Little Miss Teacher Blog

By Clara Fiorentini

Thursday, 14 March 2019

5 Day Picture Book Study

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Picture Books have so much learning within them that I find it so hard to just read one once and not come back to it again several times. There is so much scope within the pages; without even ever looking at the print. I like to get at least one full school week of thematic learning out of a picture book, sometimes even a fortnight.
'But do the children not get bored?' people ask.
No! They'll only get bored if you allow the book to become boring. Then the learning gets lost. The more thematic the learning, the more contextualised it is for them.

Let's take for example an old reliable, 'Elmer'.
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Day 1:
-Cover study
-Predictions; record on an 'Elmer' Language Experience Chart
-Listen to the story
-5 finger recount: who? what? where? when? how?
- Draw their favourite part & encourage some emergent writing

Day 2:
-Revisit & re-read
-Illustration study - pick a page and study the illustration in detail
If you're planning an illustration study, pick a page with plenty to draw the children's attention to. In 'Elmer' a lot of the illustrations are double spread. Draw their attention to the foreground and the background too as there are often a lot of discussion triggers to be found there! Teach them to use these terms.
Plan your questions. If you need reminders, use post-its!
-What do you think the Hippo is thinking about?
-How do you thing the crocodile might be feeling?
-Who might the heaviest/lightest/tallest/fastest animal in that picture be?
-Which tree has the nicest leaves?
-Why do you think it is dark in the background?
-What words could we use to describe the trees?
Use your questions to trigger critical thinking!

Day 3:
-Revisit, recall what we remember & re-read
-Letter / Word hunt - if you have multiple copies of the book, let children work through a particular page to find their letter of the week or sight words they know. I tend to copy a page of the book and let them hunt with a magnifying glass and use exciting writing materials like highlighters or gel pens to circle the target letters or works; using special writing materials they don't always get to use helps keep things exciting!
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Day 4:
-Revisit, recall what we remember & re-read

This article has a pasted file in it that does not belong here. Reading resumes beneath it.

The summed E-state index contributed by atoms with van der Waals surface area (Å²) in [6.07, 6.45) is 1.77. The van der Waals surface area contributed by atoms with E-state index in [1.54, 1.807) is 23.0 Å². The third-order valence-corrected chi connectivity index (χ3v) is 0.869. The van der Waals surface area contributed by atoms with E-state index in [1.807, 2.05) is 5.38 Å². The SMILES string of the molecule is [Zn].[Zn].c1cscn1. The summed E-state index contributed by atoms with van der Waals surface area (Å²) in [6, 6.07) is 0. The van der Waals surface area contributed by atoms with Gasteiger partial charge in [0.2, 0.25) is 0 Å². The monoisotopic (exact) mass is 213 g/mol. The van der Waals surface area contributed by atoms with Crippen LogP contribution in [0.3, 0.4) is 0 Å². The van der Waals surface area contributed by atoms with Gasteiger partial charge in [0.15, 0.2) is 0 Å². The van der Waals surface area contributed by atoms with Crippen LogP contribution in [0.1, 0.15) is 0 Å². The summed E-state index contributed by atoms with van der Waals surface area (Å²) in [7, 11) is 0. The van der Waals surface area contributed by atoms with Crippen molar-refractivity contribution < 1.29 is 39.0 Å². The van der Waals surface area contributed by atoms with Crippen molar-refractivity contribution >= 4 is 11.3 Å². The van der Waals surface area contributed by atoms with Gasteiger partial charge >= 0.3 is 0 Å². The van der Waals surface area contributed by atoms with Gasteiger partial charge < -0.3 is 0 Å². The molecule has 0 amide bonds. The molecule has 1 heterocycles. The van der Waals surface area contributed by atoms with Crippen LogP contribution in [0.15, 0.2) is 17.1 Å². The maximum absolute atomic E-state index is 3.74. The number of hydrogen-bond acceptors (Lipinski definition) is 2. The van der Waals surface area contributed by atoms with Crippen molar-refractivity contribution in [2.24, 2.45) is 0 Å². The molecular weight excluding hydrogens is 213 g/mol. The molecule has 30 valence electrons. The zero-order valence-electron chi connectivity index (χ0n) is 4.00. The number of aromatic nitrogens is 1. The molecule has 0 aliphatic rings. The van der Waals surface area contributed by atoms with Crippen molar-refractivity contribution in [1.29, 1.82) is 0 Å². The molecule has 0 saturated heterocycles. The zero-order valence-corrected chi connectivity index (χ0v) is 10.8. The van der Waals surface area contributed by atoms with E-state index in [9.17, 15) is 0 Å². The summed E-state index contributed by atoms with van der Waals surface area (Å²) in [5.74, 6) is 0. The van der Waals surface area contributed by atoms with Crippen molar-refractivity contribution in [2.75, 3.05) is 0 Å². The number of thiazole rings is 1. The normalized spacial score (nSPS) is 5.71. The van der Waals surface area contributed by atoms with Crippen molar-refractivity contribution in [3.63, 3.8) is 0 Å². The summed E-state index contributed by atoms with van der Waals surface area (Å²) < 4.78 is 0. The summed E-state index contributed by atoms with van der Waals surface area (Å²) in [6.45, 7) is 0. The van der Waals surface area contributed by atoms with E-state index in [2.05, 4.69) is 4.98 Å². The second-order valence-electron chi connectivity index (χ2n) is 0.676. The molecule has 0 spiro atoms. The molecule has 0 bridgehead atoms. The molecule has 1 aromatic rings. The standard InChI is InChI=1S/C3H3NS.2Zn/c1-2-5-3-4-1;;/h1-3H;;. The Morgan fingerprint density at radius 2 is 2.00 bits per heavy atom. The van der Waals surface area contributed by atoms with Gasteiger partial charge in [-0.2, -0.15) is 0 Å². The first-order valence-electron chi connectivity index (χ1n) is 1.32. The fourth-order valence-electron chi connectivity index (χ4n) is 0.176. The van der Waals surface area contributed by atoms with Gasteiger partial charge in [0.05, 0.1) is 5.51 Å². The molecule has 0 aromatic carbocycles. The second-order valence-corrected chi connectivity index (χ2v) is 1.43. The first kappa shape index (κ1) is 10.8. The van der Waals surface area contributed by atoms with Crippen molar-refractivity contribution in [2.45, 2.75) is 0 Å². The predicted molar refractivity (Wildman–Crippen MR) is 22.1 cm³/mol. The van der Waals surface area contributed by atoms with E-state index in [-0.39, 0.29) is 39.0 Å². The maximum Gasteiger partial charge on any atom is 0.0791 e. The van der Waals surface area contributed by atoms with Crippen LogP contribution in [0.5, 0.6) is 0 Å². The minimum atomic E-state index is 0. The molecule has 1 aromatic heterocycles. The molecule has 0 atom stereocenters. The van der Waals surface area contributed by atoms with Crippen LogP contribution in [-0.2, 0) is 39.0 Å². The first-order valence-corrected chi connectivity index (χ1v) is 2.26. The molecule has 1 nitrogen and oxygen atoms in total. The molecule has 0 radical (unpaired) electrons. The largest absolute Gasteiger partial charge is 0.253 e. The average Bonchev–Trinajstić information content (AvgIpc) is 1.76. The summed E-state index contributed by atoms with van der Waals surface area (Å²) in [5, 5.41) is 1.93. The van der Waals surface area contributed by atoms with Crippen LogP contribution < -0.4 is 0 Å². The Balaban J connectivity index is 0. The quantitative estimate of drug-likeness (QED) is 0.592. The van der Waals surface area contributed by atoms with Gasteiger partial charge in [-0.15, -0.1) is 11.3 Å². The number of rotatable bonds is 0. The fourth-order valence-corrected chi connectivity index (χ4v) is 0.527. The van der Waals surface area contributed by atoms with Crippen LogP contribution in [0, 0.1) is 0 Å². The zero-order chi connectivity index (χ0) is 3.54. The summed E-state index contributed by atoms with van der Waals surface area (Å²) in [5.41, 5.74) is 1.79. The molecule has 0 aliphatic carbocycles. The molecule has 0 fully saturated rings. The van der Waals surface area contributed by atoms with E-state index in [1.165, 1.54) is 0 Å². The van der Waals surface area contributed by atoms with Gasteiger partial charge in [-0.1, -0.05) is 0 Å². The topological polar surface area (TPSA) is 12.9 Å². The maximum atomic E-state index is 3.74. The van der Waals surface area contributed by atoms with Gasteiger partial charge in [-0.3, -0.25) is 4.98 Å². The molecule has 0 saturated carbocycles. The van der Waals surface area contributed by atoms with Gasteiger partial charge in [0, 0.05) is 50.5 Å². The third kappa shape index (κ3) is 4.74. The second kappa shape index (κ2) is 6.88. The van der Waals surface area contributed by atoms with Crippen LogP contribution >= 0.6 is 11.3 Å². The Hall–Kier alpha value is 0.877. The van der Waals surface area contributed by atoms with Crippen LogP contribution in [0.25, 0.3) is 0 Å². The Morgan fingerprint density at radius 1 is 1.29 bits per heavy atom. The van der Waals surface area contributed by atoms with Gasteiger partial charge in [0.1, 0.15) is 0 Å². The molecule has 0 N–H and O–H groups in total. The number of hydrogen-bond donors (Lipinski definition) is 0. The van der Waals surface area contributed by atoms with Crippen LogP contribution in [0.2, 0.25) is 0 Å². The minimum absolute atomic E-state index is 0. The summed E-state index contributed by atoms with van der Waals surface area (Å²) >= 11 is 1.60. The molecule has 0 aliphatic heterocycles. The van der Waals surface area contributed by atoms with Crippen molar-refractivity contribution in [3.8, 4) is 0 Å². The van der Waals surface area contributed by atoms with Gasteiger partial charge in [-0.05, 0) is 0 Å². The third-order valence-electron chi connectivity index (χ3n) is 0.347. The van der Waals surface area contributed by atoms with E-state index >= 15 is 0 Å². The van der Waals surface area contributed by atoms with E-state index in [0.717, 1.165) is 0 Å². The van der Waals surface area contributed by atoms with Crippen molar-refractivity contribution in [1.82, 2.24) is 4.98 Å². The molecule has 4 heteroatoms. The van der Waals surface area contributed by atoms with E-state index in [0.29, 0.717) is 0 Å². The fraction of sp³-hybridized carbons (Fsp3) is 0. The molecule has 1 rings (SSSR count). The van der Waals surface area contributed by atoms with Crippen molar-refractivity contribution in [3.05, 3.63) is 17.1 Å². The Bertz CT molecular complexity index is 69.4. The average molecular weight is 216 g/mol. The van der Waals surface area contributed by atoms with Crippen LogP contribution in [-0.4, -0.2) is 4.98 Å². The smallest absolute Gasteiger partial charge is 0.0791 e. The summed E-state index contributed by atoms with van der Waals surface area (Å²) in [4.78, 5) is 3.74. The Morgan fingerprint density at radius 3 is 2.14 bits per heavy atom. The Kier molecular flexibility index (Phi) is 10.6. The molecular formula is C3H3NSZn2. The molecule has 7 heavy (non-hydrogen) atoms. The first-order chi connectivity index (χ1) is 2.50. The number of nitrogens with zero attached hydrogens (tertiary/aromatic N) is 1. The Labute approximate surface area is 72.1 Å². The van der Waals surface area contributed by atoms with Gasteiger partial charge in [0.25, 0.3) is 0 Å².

-Story stimulus: Let the story act as a stimulus for some learning on a topic. So if it's Elmer, that's a great link into some learning about Elephants. Record what the children already know (previous related knowledge). Then introduce them to some new facts. Record the learning on a language experience chart or anchor chart so that it can be referred back to. As teacher, you act as the scribe. Use the language experience chart to incorporate some more language learning. Highlight your sight words or target letters to draw the children's attention to them. This helps contextualise their words and reinforce their understanding of them. The same goes for new vocabulary or target letters.
-Why not conclude by referring back to the book and comparing and contrasting Elmer to a typical elephant?

Day 5:

-Revisit, recall what we remember & re-read
-5 finger recount: who? what? where? when? how?
-Future predictions: what might have happened next? What might Elmer have done next? What do you think Elmer is doing now.
-Written responses: Give the children a writing prompt: 'Elmer is...' and let them decide what they think Elmer is. This allows for critical thinking and is a really lovely emergent writing opportunity.



These are just but a few of the learning activities you could incorporate into a five day study of a picture book. Elmer ties nicely into areas of Maths & SPHE also. Bringing your play based learning into the mix will create even more opportunities. 

Image result for elmer small world play ideas
Image source: Pinterest

Small World, Construction, even Socio Dramatic play opportunities can all arise from a book like Elmer. Using a text to plant the seeds of ideas for children is a great way of promoting child led learning experiences, but that's a post for another day!






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